The COVID-19 pandemic has touched every aspect of health, from neurologic disease broadly (see Part 1 of this story) to clinical research. At the 15th International Conference on Alzheimer's and Parkinson's Diseases, held virtually March 9–14, clinical investigators talked about how they tried to prevail despite interruptions and preserve their trials. Looking to the future, how they will handle people who had COVID-19, or develop it during a trial, remains unclear.
"Many more questions were raised than answered," Ronald Petersen, Mayo Clinic, Rochester, Minnesota, told Alzforum. One thing is certain—the research community will feel the effects of trial delays for a long time. …
Montgomery Advertiser, 4/9/2021
… Researchers at the Mayo Clinic Health System have found six benefits to volunteering, as follows:
Machine Design, 4/7/2021
… MD&M BIOMEDigital Conference panel on applications of 3D printing in medtech. The panel, sponsored by Formlabs, Trelleborg and Protolabs, was composed of three individuals with extensive experience in healthcare:
3D Printing Industry, 4/9/2021
The Additive Manufacturing Users Group (AMUG) has revealed the identity of its keynote speaker and this year’s Innovators Showcase honoree ahead of its annual conference.
Almost 30 years after ApoE was pegged as an Alzheimer’s risk gene, researchers are still investigating fundamental questions about how the apolipoprotein sways neurodegenerative disease processes. For one, which cell type is responsible for producing forms of the protein that beckon neurodegeneration? On April 7 in Neuron, researchers pinned some of the blame on astrocytes, which release the lion’s share of ApoE in the brain. Led by David Holtzman and Jason Ulrich at Washington University in St. Louis, the study found that in human ApoE knock-in mice, silencing astrocyte ApoE4, but not ApoE3, assuaged neurodegeneration instigated by tau pathology. …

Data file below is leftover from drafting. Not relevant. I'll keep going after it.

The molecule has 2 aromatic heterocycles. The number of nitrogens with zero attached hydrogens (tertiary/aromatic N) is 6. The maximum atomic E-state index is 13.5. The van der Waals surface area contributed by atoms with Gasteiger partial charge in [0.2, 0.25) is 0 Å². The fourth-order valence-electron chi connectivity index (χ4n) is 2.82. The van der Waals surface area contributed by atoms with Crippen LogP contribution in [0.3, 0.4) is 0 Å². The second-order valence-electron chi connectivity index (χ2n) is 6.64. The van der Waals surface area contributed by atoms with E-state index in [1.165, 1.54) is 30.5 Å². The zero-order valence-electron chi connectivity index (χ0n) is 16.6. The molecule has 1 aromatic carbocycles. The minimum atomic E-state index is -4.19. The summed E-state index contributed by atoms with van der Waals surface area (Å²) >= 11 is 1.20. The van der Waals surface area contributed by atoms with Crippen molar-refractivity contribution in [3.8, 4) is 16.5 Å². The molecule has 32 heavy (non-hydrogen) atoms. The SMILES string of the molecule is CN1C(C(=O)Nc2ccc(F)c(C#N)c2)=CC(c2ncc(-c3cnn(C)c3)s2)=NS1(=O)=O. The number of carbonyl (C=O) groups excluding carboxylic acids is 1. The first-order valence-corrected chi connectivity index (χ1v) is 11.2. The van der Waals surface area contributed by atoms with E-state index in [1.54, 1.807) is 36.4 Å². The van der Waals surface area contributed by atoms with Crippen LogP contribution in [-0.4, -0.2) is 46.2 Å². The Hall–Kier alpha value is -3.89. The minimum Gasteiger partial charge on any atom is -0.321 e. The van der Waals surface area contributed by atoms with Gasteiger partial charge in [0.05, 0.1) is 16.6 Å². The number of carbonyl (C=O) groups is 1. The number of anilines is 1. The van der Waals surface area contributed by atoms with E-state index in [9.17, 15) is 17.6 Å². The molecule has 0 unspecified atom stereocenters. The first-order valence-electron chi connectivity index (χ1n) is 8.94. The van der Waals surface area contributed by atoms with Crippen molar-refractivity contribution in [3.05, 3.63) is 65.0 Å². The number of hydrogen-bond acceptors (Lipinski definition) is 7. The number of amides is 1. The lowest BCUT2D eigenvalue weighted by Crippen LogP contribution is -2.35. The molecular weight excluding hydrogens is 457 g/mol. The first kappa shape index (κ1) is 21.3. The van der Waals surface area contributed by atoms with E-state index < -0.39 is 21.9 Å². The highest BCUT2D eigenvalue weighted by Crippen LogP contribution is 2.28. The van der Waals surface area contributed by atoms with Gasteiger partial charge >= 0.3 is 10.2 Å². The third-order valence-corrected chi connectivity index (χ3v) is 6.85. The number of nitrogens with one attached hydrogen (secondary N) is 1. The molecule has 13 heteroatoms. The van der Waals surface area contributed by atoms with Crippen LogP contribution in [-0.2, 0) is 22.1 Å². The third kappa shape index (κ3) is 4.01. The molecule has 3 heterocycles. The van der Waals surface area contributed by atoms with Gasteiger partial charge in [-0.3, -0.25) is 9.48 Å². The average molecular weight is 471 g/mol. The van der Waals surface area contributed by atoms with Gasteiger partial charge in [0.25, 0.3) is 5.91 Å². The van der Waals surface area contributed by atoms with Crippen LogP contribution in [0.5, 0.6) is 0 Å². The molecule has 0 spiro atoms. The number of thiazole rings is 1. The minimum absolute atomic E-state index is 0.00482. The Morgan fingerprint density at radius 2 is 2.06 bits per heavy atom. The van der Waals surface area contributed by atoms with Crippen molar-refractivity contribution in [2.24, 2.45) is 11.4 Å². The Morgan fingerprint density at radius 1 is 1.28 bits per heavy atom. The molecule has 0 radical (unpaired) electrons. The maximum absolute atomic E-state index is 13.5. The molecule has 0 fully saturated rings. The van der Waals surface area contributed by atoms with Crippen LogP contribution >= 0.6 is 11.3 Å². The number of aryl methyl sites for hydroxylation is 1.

“The paper highlights how the apolipoprotein, when produced in astrocytes, can exert effects in multiple cell types known to participate in pathogenic pathways of AD,” said Guojun Bu of the Mayo Clinic in Jacksonville, Florida. It also reiterates the potential gain of toxic function conferred on ApoE4 relative to ApoE3, he said. Bu, Holtzman, and other investigators agreed that the study supports the idea of dampening ApoE4 expression as a therapeutic strategy (Feb 2021 news).
Tags: 3D printing, About, Alzheimer's disease, biomarkers, biomedical engineering, biomedical research, cancer, clinical trials, COVID-19, Findings, Guojun Bu, health disparities, Jeremy McBride, Jonathan M. Morris, Linda Chlan, Mayo Clinic Health System, medical innovation, menopause, Michael Jensen, Michelle Mielke, MRI, News, News of the Week, obesity, People, platelet rich plasma, research education, Ronald Petersen, Stephanie Faubion, Sunil Krishnan, University of Wisconsin - Eau Claire, women's health